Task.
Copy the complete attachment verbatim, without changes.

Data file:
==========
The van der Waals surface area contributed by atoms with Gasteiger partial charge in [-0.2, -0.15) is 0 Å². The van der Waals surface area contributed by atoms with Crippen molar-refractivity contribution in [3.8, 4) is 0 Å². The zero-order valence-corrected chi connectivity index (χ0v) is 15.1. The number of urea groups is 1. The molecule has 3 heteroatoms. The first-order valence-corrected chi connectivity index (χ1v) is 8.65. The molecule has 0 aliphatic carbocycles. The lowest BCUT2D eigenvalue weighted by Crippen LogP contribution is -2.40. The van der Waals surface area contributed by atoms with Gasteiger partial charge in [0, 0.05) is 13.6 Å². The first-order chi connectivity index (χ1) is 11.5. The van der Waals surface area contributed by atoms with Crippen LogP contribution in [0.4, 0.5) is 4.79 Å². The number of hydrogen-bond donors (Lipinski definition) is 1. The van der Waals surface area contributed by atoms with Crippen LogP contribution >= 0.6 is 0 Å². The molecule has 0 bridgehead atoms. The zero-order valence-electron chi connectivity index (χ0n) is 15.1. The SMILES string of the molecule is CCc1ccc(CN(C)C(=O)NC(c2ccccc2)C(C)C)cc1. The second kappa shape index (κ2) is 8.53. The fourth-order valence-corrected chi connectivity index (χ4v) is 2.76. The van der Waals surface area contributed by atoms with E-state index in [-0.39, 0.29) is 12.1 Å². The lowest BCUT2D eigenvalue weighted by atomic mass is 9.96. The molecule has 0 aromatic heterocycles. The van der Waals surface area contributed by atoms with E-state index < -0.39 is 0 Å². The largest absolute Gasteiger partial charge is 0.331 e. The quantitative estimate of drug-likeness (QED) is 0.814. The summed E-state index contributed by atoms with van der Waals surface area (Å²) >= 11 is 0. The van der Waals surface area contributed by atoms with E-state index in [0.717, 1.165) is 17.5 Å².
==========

The van der Waals surface area contributed by atoms with Gasteiger partial charge in [-0.2, -0.15) is 0 Å². The van der Waals surface area contributed by atoms with Crippen molar-refractivity contribution in [3.8, 4) is 0 Å². The zero-order valence-corrected chi connectivity index (χ0v) is 15.1. The number of urea groups is 1. The molecule has 3 heteroatoms. The first-order valence-corrected chi connectivity index (χ1v) is 8.65. The molecule has 0 aliphatic carbocycles. The lowest BCUT2D eigenvalue weighted by Crippen LogP contribution is -2.40. The van der Waals surface area contributed by atoms with Gasteiger partial charge in [0, 0.05) is 13.6 Å². The first-order chi connectivity index (χ1) is 11.5. The van der Waals surface area contributed by atoms with Crippen LogP contribution in [0.4, 0.5) is 4.79 Å². The number of hydrogen-bond donors (Lipinski definition) is 1. The van der Waals surface area contributed by atoms with Crippen LogP contribution >= 0.6 is 0 Å². The molecule has 0 bridgehead atoms. The zero-order valence-electron chi connectivity index (χ0n) is 15.1. The SMILES string of the molecule is CCc1ccc(CN(C)C(=O)NC(c2ccccc2)C(C)C)cc1. The second kappa shape index (κ2) is 8.53. The fourth-order valence-corrected chi connectivity index (χ4v) is 2.76. The van der Waals surface area contributed by atoms with E-state index in [-0.39, 0.29) is 12.1 Å². The lowest BCUT2D eigenvalue weighted by atomic mass is 9.96. The molecule has 0 aromatic heterocycles. The van der Waals surface area contributed by atoms with E-state index < -0.39 is 0 Å². The largest absolute Gasteiger partial charge is 0.331 e. The quantitative estimate of drug-likeness (QED) is 0.814. The summed E-state index contributed by atoms with van der Waals surface area (Å²) >= 11 is 0. The van der Waals surface area contributed by atoms with E-state index in [0.717, 1.165) is 17.5 Å².